Bati in Indonesia

Photo Source:  Anonymous 
Map Source:  Joshua Project / Global Mapping International
People Name: Bati
Country: Indonesia
10/40 Window: Yes
Population: 5,500
World Population: 5,500
Primary Language: Bati
Primary Religion: Islam
Christian Adherents: 0.00 %
Evangelicals: 0.00 %
Scripture: Translation Needed
Online Audio NT: No
Jesus Film: No
Audio Recordings: No
People Cluster: Flores-Sumba-Alor
Affinity Bloc: Malay Peoples
Progress Level:

Introduction / History

The Bati people are a Muslim indigenous group who live on the far eastern edge of Indonesia's Maluka Island. The Bati are known for their legend about a flying primate-like creature that can take small children away from their families. The legend may have come from large eagles who are able to carry off a small child. The Bati speak their own language of Bati. At the time of this writing there are no Christian resources available in Bati. Many of the Bati men have a working knowledge of Bahasa Indonesian, the national language, so they care able to carry on trade with other groups.

Indonesia gained its freedom from the Netherlands in 1949. It is the largest Muslim majority country in the world as well as the fourth largest nation by population. Indonesia consists of over 17,000 islands of which 10,000 are inhabited. Indonesia has oil, natural gas and mineral assets but the average Indonesian does not benefit from the nation’s wealth.

What Are Their Lives Like?

The Bati live in a tropical rain forest near the ocean. One of the primary ways Bati make money is through fishing and selling fish. Bati women are involved in cultivating rice, maize, coconuts, fruits and vegetables. The Bati sell their surplus rice and fish to buy things they cannot make for themselves like cell phones and appliances.

The Bati live near rivers and streams that give the people access to fresh water. Their homes are often on stilts to keep the house dry during periods of flooding. Village elders make judicial decisions and deal with outsiders.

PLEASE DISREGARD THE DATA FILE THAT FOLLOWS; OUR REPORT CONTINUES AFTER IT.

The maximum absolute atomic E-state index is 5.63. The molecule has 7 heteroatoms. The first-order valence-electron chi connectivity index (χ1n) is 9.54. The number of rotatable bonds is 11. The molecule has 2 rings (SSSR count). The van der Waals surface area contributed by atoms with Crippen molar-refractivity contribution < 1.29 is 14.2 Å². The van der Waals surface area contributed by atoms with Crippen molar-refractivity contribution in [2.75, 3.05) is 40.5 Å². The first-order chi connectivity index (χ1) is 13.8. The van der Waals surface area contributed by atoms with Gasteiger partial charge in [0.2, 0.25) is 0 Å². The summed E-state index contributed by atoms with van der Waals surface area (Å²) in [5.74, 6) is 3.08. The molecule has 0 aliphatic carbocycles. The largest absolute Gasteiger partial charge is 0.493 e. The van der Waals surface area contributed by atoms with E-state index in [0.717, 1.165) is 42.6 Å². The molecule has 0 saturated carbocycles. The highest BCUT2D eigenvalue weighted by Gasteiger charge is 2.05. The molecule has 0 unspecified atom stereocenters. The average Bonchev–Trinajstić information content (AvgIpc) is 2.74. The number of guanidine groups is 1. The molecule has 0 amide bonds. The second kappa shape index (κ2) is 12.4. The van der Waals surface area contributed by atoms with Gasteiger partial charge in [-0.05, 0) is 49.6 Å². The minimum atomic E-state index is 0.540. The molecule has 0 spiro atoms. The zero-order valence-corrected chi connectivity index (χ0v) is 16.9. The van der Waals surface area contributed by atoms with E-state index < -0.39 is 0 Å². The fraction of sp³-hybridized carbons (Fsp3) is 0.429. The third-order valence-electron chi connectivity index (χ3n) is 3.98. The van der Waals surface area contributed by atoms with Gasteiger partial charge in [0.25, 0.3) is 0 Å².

The Bati marry within their group. Families and young people arrange marriages. A man can have up to four wives if he can afford them. Monogamy or marriage to one spouse is the norm. The Bati have large families; they view children as a blessing from Allah. Many children die before their tenth birthday due to lack of modern medicine. It is the sons’ responsibility to take care of their elderly parents.

The Bati are primarily an oral culture. Many women are unable to read and write. The important traditions of the Bati are passed down through poems, songs, dances and art work. The Bati live in such a remote area that few schools exist to educate their children.

What Are Their Beliefs?

The Bati people are officially Sunni Muslim. In addition to the spiritual bondage of Islam, there is the oppression of traditional folk religion and shamanism. The Bati’s brand of Islam is heavily influenced by their belief in natural spirits and the ghosts of their ancestors. These spirits must be appeased or they can bring disaster upon the people.

What Are Their Needs?

The new churches among the Bati need pastors and Bible teachers. Teams of believers can bring modern medicine and solar panels to the Bati. Christians can also establish schools for Bati children. The Bati need to see the love of Christ demonstrated among them in practical ways.

Prayer Points

Pray for a disciple making movement to spread throughout Bati communities in this decade.

Ask the Lord to send loving, Holy Spirit-anointed workers to the Bati.

Pray that the new Bati believers would grow in their faith and their knowledge of the Bible.

Pray that every Bati person would have the opportunity to hear the gospel in a way he or she can understand.

Text Source:   Joshua Project